Humberto lashed Bermuda, Lorena drenches Mexican coast

MIAMI (AP) — Hurricane Humberto rushed past Bermuda, lashing the British Atlantic territory with powerful winds for hours before moving on early Thursday, while Hurricane Lorena hugged Mexico's southwestern Pacific coast, dropping torrential rain on an extremely arid area.

Humberto has been a fast-moving Category 3, bashing Bermuda with hurricane-strength winds Wednesday afternoon and passing to within about 75 miles (130 kilometers) of the island during the night.

Bermuda Gov. John Rankin had 120 soldiers of the Royal Bermuda Regiment on alert for possible recovery efforts, and officials had warned the 70,000 residents to stay sheltered until the winds subsided. Schools, clinics and government offices closed down as the storm approached.

The U.S. National Hurricane Center said maximum sustained winds were still at 125 mph (205 kph) early Thursday, with tropical storm-force winds extending outward for 405 miles (650 kilometers), covering a huge swath of ocean off New England and Nova Scotia. The storm was centered about 250 miles (400 kilometers) north-northeast of Bermuda and moving to the east-northeast at a brisk 22 mph (35 kph).

National Security Minister Wayne Caines said non-emergency medical services would be closed until Thursday.

"We can get through this," Caines said before the storm hit. "We've been through this before."

In the Pacific off Mexico, newly formed Hurricane Lorena was predicted to "near or over the southwestern coast" somewhere between the port of Manzanillo and Puerto Vallarta into Thursday night.

The still-uncertain long-term forecast track showed the storm possibly approaching the Los Cabos resort area at the southern end of the Baja California Peninsula Friday night and Saturday.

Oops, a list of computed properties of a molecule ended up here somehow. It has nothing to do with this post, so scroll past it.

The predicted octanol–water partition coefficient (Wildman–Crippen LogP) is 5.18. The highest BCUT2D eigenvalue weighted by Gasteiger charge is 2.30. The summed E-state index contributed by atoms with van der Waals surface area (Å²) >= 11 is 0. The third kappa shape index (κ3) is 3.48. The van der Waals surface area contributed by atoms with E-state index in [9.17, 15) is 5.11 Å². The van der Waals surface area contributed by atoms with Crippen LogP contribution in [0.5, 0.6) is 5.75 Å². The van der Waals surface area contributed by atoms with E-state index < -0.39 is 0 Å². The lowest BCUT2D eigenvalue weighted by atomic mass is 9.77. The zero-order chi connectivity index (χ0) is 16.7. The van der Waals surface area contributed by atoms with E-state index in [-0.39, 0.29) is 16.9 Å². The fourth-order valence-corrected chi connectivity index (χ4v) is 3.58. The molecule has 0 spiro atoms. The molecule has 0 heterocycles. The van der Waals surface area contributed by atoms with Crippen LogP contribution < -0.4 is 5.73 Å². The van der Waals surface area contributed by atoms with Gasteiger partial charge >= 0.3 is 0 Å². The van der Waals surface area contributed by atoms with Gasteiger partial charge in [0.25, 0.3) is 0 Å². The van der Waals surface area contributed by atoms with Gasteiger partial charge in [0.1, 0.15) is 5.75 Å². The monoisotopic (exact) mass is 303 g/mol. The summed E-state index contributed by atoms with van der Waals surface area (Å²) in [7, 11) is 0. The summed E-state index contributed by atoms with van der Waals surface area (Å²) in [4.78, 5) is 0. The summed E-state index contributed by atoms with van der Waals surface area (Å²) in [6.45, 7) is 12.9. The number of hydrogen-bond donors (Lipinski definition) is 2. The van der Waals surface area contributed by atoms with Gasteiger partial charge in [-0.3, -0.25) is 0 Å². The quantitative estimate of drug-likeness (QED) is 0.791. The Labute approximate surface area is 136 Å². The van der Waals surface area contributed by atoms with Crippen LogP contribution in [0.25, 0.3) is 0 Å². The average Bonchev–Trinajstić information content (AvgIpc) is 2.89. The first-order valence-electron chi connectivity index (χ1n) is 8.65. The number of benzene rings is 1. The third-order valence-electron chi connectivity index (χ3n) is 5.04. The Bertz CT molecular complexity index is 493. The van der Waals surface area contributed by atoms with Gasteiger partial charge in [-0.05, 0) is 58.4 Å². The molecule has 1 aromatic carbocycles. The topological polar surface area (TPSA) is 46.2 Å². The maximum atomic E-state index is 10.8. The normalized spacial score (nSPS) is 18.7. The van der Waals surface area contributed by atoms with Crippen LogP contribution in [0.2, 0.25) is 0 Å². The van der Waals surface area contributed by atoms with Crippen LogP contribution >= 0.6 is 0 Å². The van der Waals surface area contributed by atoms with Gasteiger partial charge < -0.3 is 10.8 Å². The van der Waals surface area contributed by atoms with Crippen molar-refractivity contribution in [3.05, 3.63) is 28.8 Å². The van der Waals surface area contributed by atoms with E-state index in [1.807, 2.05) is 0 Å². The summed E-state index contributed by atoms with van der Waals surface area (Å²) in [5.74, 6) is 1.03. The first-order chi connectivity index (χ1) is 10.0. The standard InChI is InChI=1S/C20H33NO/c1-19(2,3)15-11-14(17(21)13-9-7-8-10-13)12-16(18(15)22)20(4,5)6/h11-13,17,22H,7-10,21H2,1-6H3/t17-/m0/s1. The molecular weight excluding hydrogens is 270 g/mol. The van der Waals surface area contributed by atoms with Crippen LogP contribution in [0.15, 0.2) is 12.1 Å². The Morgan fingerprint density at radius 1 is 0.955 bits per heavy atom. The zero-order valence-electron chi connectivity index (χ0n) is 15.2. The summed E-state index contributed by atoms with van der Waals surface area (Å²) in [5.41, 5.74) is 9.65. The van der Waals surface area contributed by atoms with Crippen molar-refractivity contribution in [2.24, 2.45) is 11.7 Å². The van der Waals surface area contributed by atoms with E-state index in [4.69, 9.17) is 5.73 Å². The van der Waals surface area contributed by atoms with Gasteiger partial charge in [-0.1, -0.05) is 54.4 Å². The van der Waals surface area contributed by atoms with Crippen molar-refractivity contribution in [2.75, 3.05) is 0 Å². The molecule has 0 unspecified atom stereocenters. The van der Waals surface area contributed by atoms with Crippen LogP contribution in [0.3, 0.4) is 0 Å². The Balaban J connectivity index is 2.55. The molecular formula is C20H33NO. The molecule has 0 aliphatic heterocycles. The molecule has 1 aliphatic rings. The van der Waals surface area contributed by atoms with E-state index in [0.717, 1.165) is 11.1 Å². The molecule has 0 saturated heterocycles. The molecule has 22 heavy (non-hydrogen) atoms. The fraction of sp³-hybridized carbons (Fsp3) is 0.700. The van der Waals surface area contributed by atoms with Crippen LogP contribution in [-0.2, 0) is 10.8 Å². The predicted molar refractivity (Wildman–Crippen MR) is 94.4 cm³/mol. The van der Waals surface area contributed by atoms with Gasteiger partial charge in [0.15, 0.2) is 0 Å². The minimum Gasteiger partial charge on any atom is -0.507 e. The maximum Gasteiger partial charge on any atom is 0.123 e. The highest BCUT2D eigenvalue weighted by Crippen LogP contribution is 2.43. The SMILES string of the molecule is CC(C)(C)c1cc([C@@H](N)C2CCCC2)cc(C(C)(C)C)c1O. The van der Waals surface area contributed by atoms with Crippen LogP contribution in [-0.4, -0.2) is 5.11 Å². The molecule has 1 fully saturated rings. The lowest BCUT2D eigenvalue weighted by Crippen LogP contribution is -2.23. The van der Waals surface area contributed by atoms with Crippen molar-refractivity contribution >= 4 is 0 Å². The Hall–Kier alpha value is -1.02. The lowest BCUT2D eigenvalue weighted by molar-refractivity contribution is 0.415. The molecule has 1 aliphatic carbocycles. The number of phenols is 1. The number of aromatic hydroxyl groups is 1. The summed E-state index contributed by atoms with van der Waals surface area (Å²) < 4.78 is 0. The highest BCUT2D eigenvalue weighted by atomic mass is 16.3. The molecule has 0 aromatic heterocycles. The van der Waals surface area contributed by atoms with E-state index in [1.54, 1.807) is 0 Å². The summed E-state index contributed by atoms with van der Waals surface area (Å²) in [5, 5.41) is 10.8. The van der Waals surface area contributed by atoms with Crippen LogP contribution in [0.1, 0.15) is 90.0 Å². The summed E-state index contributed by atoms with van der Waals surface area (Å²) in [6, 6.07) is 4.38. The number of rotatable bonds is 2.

Lorena had maximum sustained winds of 75 mph (120 kph) Wednesday night. It was centered about 70 miles (115 kilometers) southeast of Cabo Corrientes, moving north-northwest at 8 mph (13 kph), and was expected to intensify as it moves over open water and approaches the Baja California peninsula this weekend..

Hurricane warnings were in effect from Manzanillo to Cabo Corrientes.

Heavy rains were spreading onshore along the coast, the Hurricane Center said. Mexican officials voiced concern that some parts of southern Mexico, which have seen a lack of rainfall, could suffer dangerous flash floods and landslides unleashed by torrential rain.

In parts of Colima, Jalisco and Michoacan states, "it is forecast that the total accumulations of rain could ... represent 40% of the rain for an entire year in that part of the country," said Blanca Jiménez Cisneros, director-general of Mexico's National Water Commission.

Classes were suspended in Colima as a precaution.

In Texas and Louisiana, heavy rains keep falling from the remnants of Tropical Storm Imelda, causing flooding but no severe problems. It was the first named storm to hit the Houston area since Hurricane Harvey's much heavier rains flooded more than 150,000 homes around the city and caused an estimated $125 billion in damage in Texas.

Elsewhere in the Atlantic region, Tropical Storm Jerry strengthened to top winds of 70 mph (110 kph) on its way to becoming a hurricane. The outermost Caribbean islands were already on a tropical storm watch Thursday morning as the storm approached. The hurricane center said Jerry could be near the northern Leeward Islands on Friday and pass north of Puerto Rico on Saturday.

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